In OS X Lion, Apple added new functionality to Time Machine that automatically locks down files after two weeks. It was billed as a way to “prevent accidental changes in applications that support auto save,” but it has ended up being a nuisance. We’ll show you how to finally kick this “feature” to the curb and regain access to your locked files.
iTunes was the original all-access music application, but since the introduction of iOS devices, it's morphed into a hodgepodge of apps, music, movies, application data, and other iOS-device data storage. If this ever-growing mixture of services is a bit too much for you to handle, then why not consider another method to get data onto your iPhone, iPod touch or iPad?
With iOS 5, Apple finally cut the cord, allowing users to set up their iOS devices without the use of iTunes. We’ll use this functionality, along with some additional apps and services, to finally say, “good riddance” to iTunes.
If you've ever used a large file discovery tool like Daisy Disk, you may have stumbled upon a peculiarly large filed dubbed sleepimage. This file is a by-product of Safe Sleep and it's basically a saved state of your Mac's memory when it goes to sleep. MacBooks especially use this function your contents before the battery completely loses its charge. When you start up your system, the Mac will restore this data from the sleepimage file.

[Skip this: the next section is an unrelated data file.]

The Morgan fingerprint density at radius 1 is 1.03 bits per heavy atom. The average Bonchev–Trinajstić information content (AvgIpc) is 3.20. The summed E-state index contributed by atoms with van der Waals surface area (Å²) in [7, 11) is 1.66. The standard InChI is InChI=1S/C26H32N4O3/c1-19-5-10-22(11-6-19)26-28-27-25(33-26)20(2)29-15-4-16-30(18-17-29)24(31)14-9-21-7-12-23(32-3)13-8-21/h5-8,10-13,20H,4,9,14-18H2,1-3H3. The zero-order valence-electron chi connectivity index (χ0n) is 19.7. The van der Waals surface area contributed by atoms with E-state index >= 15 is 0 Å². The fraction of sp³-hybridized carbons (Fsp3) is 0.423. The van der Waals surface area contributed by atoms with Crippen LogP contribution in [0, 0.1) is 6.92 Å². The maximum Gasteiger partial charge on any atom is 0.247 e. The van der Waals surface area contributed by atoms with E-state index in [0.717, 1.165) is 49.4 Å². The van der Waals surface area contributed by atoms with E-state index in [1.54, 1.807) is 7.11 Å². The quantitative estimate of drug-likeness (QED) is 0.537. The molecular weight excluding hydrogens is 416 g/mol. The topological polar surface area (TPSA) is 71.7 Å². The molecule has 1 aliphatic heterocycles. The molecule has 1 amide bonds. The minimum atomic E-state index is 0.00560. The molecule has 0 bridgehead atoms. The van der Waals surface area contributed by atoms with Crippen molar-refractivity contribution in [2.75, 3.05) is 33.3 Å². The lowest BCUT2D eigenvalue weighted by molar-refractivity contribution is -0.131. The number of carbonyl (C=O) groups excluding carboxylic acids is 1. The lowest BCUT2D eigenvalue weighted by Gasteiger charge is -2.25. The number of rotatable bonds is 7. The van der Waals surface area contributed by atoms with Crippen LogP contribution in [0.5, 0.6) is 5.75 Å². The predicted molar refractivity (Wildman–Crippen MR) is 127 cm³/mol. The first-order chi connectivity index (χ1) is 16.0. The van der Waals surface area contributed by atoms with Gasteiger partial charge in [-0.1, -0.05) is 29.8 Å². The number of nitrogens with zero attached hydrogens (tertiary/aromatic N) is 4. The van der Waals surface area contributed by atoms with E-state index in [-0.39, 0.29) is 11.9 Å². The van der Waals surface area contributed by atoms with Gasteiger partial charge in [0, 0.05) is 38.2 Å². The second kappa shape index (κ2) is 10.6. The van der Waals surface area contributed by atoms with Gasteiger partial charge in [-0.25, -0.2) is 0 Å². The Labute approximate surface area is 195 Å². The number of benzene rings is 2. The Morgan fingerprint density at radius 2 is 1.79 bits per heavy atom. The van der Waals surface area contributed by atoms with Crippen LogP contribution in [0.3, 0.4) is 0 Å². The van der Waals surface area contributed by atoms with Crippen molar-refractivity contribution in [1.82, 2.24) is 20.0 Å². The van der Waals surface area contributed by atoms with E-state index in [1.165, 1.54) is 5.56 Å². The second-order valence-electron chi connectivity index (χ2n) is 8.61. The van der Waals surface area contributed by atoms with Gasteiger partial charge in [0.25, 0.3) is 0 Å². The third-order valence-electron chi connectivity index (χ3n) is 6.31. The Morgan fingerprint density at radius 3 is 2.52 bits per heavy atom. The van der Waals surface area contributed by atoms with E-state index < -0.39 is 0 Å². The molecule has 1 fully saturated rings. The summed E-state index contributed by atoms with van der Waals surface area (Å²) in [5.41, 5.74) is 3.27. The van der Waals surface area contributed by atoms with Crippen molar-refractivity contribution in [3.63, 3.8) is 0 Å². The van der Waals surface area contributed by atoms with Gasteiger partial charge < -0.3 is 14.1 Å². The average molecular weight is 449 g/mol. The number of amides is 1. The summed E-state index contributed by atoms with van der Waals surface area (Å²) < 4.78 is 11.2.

Regardless of how important this file may sound, it's actually completely unneccessary. So why not free up some hard disk space by eliminating it? Read on to find out how.
FileStork is a free web service that allows you to create an online file request form in which the files uploaded through the form get fed right into your Dropbox account. An email with the form link can then be sent to one or more email addresses. The recipient will be able to upload the file through a simple web form, bypassing any email storage limitations.
Many Mac applications have an Open Recent command in the File menu, and with a simple Terminal command you can even add a Recent Applications stack to your Dock. But none of this is necessary if you install Blast Utility, which keeps any recent item just a click (or hotkey press) away in a handy window that pops down from your menu bar.
This week, we'll focus on Apple's iPad, with some helpful tid bits on file syncing, buying a case, turning off the iPad's annoying keyboard click, and a navigational tip that is useful when browsing mile long pages of information on a single web page.